We’ve been traveling for a week now, and we have just under a week left together. We’ll see the festival on Tuesday, go to Machu Picchu on Wednesday, then return to Lima on Friday, before my sister flies home on Sunday. It’s been a lot of fun so far, and I expect the rest of the trip to be a great time, too. I’ve enjoyed spending so much time with her, since we haven’t had this much time together in two years. And though we haven’t gotten along perfectly, we’re handling this trip as adults, an exciting new reality that wouldn’t have been possible even a year ago. And, though I didn’t see it before, getting out of Lima was necessary for me. Seeing more of Peru and traveling between cities and towns has given me a comfort here that I didn’t gain over two weeks in the capital. Traveling in South America, even on well-traveled tourist routes, is exciting and far from easy. I woke up one morning with four-dozen bites from a bed bug (no mosquito this one—the bites extended down my torso and to one leg). We’ve gone to sleep under five thick blankets the past few nights, since hostels in the Andes don’t have heated rooms. And seeing each tourist attraction involves a minor adventure, since there are few reliable tourist offices and many, many tour companies ready to sell every experience we’re looking for.

As for my grander thoughts about the summer, this week of traveling has been an unexpected blessing in other ways. I now understand why I had been warned about spending two months in Lima: though there’s nothing wrong with the city, the powerful and new experiences are to be had in the rest of the country. I’ll have to figure out how to manage July, but I now expect I’ll travel for several weeks. Was I wrong about cities? No, but I wasn’t thinking about everything I would want from this trip. Lima may not be New York, but it’s a lot closer to what I know than even the smaller, touristy cities I’ve seen recently. A cousin of mine (on my mom’s side, meaning the relation is questionable) is returning soon to Peru, where she spent time in the Peace Corps, and I may travel to the northern part of the country with her. And friends, or friends of friends, or new acquaintances are spread throughout the country, so I may use other people as excuses to see places I haven’t been, or to return to favorite spots. My traveling will be limited, however, by appointments I’ve made and would like to make in Lima, as well as my obligation to the fellowship that sent me here. While some modification of my project is acceptable, I need to mostly fulfill my project description or come up with something better.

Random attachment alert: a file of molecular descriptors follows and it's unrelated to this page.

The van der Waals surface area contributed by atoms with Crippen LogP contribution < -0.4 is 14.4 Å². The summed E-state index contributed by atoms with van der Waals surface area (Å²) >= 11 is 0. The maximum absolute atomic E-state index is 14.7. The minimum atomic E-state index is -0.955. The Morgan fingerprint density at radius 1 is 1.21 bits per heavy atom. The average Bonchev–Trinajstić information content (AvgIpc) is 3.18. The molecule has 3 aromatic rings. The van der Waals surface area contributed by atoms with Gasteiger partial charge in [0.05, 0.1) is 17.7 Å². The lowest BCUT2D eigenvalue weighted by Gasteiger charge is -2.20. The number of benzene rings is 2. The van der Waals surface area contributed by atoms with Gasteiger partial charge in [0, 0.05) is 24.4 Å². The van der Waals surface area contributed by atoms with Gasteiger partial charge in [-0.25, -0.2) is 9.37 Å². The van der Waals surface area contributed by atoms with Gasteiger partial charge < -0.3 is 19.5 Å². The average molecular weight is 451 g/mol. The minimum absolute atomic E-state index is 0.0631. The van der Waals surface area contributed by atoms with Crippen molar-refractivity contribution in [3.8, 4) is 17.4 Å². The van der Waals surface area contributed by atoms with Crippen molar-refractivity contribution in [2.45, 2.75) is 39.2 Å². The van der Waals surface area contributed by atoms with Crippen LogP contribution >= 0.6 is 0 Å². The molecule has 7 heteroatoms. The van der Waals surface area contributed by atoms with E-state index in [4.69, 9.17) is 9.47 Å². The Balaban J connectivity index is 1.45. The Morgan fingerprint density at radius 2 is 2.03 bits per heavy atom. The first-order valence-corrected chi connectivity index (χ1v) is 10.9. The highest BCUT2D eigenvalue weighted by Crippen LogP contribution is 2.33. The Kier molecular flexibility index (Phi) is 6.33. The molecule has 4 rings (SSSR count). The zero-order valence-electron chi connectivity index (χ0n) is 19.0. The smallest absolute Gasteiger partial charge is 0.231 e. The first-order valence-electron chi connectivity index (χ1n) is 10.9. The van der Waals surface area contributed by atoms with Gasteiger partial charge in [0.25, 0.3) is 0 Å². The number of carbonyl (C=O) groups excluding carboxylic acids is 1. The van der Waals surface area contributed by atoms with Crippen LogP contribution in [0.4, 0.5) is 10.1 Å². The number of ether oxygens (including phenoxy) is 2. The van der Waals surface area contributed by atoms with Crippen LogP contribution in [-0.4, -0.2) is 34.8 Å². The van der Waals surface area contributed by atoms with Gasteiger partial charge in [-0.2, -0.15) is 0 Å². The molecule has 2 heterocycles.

And although I’ve been away, I’ve thought regularly about people back home. My parents may be made uncomfortable by the ease of twenty-first-century communication, but I am happy to be able to send and receive emails as often as I want. I’ve stayed in touch with friends and family, and I’ve been able to hear how friends’ summers are going. It’s been truly exciting to hear from people having their own adventures, either in countries around the world or in new jobs at home. I’ve appreciated that travel blogs that some have kept, and I’ve very much enjoyed the personal letters and email chains that dominate my correspondence during the school year and which have luckily continued through this summer. If you’ve written to me, thanks.

I had hoped to write this update earlier, but I’m allowing myself delays. I’ll try to have the next installment up within a week or so, but more important is that I have experiences worth writing about. When I do, I will.

One thought on “Notes from Peru: #3